Published in: Guardian Unlimited
Analysts: Rafsanjani Turned Off the Poor


TEHRAN, Iran (AP) - Losing presidential candidate Hashemi Rafsanjani failed to lure reformers and liberals to the polls, and he turned off the poor because he seemed to symbolize Iran's rich and powerful elite, say voters and analysts trying to explain the country's election.

The victory by a hard-liner, Mahmoud Ahmadinejad, leaves reformers out in the cold, bereft of both the presidency and any solid influence at the ballot box.

Ahmadinejad's appeal to the poor and unemployed, and his introduction as an uncorrupt, fresh face, were the apparent keys to his sweeping victory.

His rival, Rafsanjani, a pragmatist who is Iran's best known statesman, paid the price for being a tried-and-tested figure, symbolizing wealth and power. He was someone many Iranians couldn't relate to. And his failure to focus on religion in his campaign - plus a voting boycott by reformers and liberals - apparently cost him the presidency.

Mohammad Ali Abtahi, an adviser to outgoing reformist president Mohammad Khatami, blamed Rafsanjani's defeat on the failure of reformers to bring about meaningful change during Khatami's rule and the disappointment among Iranians as a result. Those disappointed people apparently stayed away from the vote.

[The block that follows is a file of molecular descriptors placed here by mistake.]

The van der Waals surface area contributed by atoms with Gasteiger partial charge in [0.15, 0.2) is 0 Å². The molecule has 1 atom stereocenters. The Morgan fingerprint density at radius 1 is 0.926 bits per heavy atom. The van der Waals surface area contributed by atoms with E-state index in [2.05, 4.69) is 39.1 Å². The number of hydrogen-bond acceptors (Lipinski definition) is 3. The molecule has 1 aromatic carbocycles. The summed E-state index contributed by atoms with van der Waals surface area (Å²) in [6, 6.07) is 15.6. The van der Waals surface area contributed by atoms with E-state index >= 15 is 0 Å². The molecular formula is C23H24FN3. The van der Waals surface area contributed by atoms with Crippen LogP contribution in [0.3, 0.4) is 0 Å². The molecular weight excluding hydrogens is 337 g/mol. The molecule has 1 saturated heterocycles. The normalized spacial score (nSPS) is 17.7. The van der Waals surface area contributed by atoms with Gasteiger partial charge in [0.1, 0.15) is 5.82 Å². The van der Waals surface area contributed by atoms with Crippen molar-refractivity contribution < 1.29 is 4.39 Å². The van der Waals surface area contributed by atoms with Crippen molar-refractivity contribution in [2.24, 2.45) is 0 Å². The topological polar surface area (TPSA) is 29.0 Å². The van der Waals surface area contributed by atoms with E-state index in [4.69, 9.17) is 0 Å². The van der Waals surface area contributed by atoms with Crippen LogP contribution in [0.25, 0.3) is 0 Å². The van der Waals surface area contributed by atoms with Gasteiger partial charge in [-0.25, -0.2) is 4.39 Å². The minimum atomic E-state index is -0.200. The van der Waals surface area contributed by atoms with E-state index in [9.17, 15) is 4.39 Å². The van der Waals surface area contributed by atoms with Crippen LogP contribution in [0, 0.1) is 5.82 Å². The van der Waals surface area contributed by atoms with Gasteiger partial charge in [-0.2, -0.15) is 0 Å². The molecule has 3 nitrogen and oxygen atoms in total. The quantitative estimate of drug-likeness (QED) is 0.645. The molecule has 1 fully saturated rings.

``Rafsanjani ... symbolizes wealth and power. And Ahmadinejad capitalized on the schism between the government and the people, the poor and the rich, and symbolized himself as the one who is going to fight poverty,'' he said.

Abtahi believes reformers did little to convince many of the disappointed youth to vote for Rafsanjani.

Yet even Ahmadinejad's supporters are surprised at how convincingly he won.

``Still, I can't believe he made it,'' said Narges Mousavi, a young conservative woman who voted for Ahmadinejad. ``Rafsanjani was too big to beat, but Ahmadinejad did it easily.''

The daily newspaper Etemad, or Confidence, said the overall support of Rafsanjani by many political parties had backfired.

``The more the elite backed Rafsanjani, the more the people's strange sense was provoked that Rafsanjani was being imposed on them,'' the newspaper said.

Retired teacher and shopkeeper Taqi Zamani says Ahmadinejad's simple attire and unpolished style ``was much more effective than the expensive campaign posters'' of Rafsanjani.

``People decided to turn to a man who talks about butter and bread,'' Zamani said.

Now, reformers are on the verge of total elimination from Iran's political map - losing both the election and a sympathetic Khatami who helped spur freedoms after taking office in 1997.

Few voters also seemed to pay attention to the nuclear issue. Iran's top nuclear negotiators had spoken publicly before the vote about the race - saying that Iran needed the wisdom and experience of Rafsanjani and his pragmatist views rather than the hard-line rhetoric of Ahmadinejad.

Ahmadinejad, the 49-year-old mayor of Tehran, has indicated he will push for a tougher position at the nuclear talks with the Europeans. But Rafsanjani, 70, had indicated that he would seek a compromise and reach out to the United States.

Ahmadinejad himself said Sunday in his first news conference that the country will continue to pursue a peaceful nuclear program.


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